— Honest Toddler (@HonestToddler) July 18, 2012

Toddler Tip: If you don’t like a meal, slowly push the rim of the plate with one finger until it falls off the table.

— Honest Toddler (@HonestToddler) July 30, 2012

Hey sorry, guys. We’re going to be late. For everything. From now on.

— Honest Toddler (@HonestToddler) August 8, 2012

Often things are funny because they are true – and tweets from a toddler about how he refuses to sleep through the night because his socks are just wrong, well its just true at this point in our lives.  So thanks Honest Toddler for getting it.

Cautiously Furiously Angry

LC becomes more and more of a “toddler” every day lately.  From saying more words, acting more like a little person and yes, the dreaded sign of toddler-hood, temper tantrums.

LC is her parents’ child, however, and cautious by nature.  This is seen when we go to the playground, approaching a new person and even in throwing temper tantrums.  Once LC starts to get mad, she will pull herself away from you, or insist you put her down.  Once down, she will lower herself to a seated position, then slowly (and safely) lower herself to the floor.  Once laying (laying? lying?  Who knows.) on the floor, she will roll to her stomach and then, only then, will she begin to yell and express her anger.  A very cautious approach to throwing oneself to the floor in anger.

It is really quite adorable, actually, and like many things toddlers do, hard not to laugh at it.  I don’t like temper tantrums, but this routine at least takes some of the sting of the whole act away.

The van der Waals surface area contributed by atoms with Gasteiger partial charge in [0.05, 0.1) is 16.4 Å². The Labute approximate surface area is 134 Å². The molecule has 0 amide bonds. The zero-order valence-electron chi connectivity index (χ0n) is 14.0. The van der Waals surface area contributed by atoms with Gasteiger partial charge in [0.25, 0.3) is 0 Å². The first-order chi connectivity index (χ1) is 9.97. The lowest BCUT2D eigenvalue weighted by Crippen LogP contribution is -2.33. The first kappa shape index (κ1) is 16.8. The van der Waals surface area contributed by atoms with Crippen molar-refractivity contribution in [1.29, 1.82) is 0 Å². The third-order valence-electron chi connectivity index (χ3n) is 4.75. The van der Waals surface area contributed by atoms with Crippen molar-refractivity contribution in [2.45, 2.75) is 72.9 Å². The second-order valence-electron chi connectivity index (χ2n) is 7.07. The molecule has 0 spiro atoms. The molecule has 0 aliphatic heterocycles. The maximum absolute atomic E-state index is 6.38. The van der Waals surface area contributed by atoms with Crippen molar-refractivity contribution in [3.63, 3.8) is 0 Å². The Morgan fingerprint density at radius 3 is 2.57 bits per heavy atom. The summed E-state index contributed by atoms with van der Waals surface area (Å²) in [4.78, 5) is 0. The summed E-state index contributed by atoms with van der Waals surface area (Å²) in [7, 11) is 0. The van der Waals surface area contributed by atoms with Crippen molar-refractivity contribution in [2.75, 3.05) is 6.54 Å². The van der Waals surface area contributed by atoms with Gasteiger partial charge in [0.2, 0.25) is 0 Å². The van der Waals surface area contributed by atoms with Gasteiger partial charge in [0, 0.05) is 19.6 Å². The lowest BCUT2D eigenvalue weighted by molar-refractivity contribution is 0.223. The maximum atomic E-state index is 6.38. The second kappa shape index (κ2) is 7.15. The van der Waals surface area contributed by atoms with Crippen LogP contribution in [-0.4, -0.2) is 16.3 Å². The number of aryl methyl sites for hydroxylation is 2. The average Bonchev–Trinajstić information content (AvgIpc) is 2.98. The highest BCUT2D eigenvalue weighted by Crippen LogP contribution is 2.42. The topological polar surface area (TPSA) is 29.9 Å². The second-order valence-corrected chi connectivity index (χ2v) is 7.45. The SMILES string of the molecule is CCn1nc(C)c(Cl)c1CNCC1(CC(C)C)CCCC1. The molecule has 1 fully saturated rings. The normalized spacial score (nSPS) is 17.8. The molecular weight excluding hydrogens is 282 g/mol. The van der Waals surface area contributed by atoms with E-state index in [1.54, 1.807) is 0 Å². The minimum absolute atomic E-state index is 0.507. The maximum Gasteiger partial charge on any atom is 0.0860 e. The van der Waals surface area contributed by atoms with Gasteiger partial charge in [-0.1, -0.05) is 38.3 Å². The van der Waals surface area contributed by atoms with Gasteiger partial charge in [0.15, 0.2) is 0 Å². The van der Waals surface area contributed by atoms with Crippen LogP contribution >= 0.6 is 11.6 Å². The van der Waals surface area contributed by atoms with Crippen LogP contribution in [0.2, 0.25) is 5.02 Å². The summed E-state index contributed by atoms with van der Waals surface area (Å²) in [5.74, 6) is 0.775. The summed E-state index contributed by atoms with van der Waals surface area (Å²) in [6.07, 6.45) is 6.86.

Learning Curve for Motherhood

There are days where I wonder just how many more months I need to be a mother before I figure this stuff out.  For instance, this Saturday.  LC decided to get up a little earlier than normal, giving us extra time to be “productive” and lead us to decide to go to the dog park at 7:30am.  We dressed the baby, collared the dog, loaded the BOB in the car, and off we went.  (For those not experienced in the act of gathering a dog, a baby and two adults and get them moving in the same direction, we were not in the car until almost 8am.)

We arrived at the dog park, Cal bounded from the back seat, ready to run and play with his puppy friends on the clear day.  A walked Cal into the park and I went about getting LC into the stroller.  As I lifted her from the car seat, I discovered it.  A leaky diaper, threatening to be a very leaky diaper rather quickly.  It was at this moment I remembered a conversation I had with A as we were walking out the door. 

“Do we need the diaper bag?” A asked.

“No, why would we need the diaper bag for a quick run to the dog park.”  I replied.

Sigh.  I took LC over to the dog park gate and held her butt first towards A.  As we tried to quickly decide how to divide and conquer, other parents gave us looks of disbelief – you left the house without the diaper bag??  And so LC and I went back in the car, back to the house, corrected the faulty diaper, loaded back into the car and back to the dog park to pick up A and Cal. 

Sure, it wasn’t a big deal.  We all survived.  We got donuts at Top Pot after the ordeal.  But I just wonder when will I leave the house without realizing that I forgot the diaper bag, didn’t replace the last diaper in the diaper bag, didn’t put a sippy cup in the car, you name it, we’ve probably forgotten it (or just not thought of it.)  We’ve been parents for 14 months.  We have to be reaching the peak of the learning curve sometime soon. (Right??)